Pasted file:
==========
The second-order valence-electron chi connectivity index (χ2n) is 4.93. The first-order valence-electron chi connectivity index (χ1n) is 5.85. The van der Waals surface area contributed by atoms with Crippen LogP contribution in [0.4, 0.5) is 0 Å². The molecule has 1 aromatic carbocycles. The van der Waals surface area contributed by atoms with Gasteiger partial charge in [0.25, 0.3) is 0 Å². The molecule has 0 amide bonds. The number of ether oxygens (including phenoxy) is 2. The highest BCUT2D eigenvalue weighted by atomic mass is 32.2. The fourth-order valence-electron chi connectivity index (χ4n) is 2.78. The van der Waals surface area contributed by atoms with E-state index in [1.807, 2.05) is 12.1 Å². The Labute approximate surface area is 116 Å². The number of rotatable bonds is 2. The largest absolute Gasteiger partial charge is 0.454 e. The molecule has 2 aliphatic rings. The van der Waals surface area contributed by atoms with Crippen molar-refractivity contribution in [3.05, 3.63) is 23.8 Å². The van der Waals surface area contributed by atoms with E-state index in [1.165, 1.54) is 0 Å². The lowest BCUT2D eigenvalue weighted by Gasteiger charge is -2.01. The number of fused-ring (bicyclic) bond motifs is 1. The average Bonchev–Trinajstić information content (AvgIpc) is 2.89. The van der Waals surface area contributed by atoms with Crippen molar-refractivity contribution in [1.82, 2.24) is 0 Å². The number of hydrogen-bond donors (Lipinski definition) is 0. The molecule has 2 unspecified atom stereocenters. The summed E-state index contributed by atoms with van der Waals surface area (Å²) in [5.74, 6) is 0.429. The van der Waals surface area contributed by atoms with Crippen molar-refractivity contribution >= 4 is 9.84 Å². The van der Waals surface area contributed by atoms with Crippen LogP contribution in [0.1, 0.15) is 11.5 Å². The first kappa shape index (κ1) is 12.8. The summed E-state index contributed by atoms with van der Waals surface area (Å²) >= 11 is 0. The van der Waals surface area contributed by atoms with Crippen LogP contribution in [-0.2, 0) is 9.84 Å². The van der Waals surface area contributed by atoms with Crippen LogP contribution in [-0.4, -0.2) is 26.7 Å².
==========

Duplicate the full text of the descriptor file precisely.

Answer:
The second-order valence-electron chi connectivity index (χ2n) is 4.93. The first-order valence-electron chi connectivity index (χ1n) is 5.85. The van der Waals surface area contributed by atoms with Crippen LogP contribution in [0.4, 0.5) is 0 Å². The molecule has 1 aromatic carbocycles. The van der Waals surface area contributed by atoms with Gasteiger partial charge in [0.25, 0.3) is 0 Å². The molecule has 0 amide bonds. The number of ether oxygens (including phenoxy) is 2. The highest BCUT2D eigenvalue weighted by atomic mass is 32.2. The fourth-order valence-electron chi connectivity index (χ4n) is 2.78. The van der Waals surface area contributed by atoms with E-state index in [1.807, 2.05) is 12.1 Å². The Labute approximate surface area is 116 Å². The number of rotatable bonds is 2. The largest absolute Gasteiger partial charge is 0.454 e. The molecule has 2 aliphatic rings. The van der Waals surface area contributed by atoms with Crippen molar-refractivity contribution in [3.05, 3.63) is 23.8 Å². The van der Waals surface area contributed by atoms with E-state index in [1.165, 1.54) is 0 Å². The lowest BCUT2D eigenvalue weighted by Gasteiger charge is -2.01. The number of fused-ring (bicyclic) bond motifs is 1. The average Bonchev–Trinajstić information content (AvgIpc) is 2.89. The van der Waals surface area contributed by atoms with Crippen molar-refractivity contribution in [1.82, 2.24) is 0 Å². The number of hydrogen-bond donors (Lipinski definition) is 0. The molecule has 2 unspecified atom stereocenters. The summed E-state index contributed by atoms with van der Waals surface area (Å²) in [5.74, 6) is 0.429. The van der Waals surface area contributed by atoms with Crippen molar-refractivity contribution >= 4 is 9.84 Å². The van der Waals surface area contributed by atoms with Crippen LogP contribution in [0.1, 0.15) is 11.5 Å². The first kappa shape index (κ1) is 12.8. The summed E-state index contributed by atoms with van der Waals surface area (Å²) >= 11 is 0. The van der Waals surface area contributed by atoms with Crippen LogP contribution in [-0.2, 0) is 9.84 Å². The van der Waals surface area contributed by atoms with Crippen LogP contribution in [-0.4, -0.2) is 26.7 Å².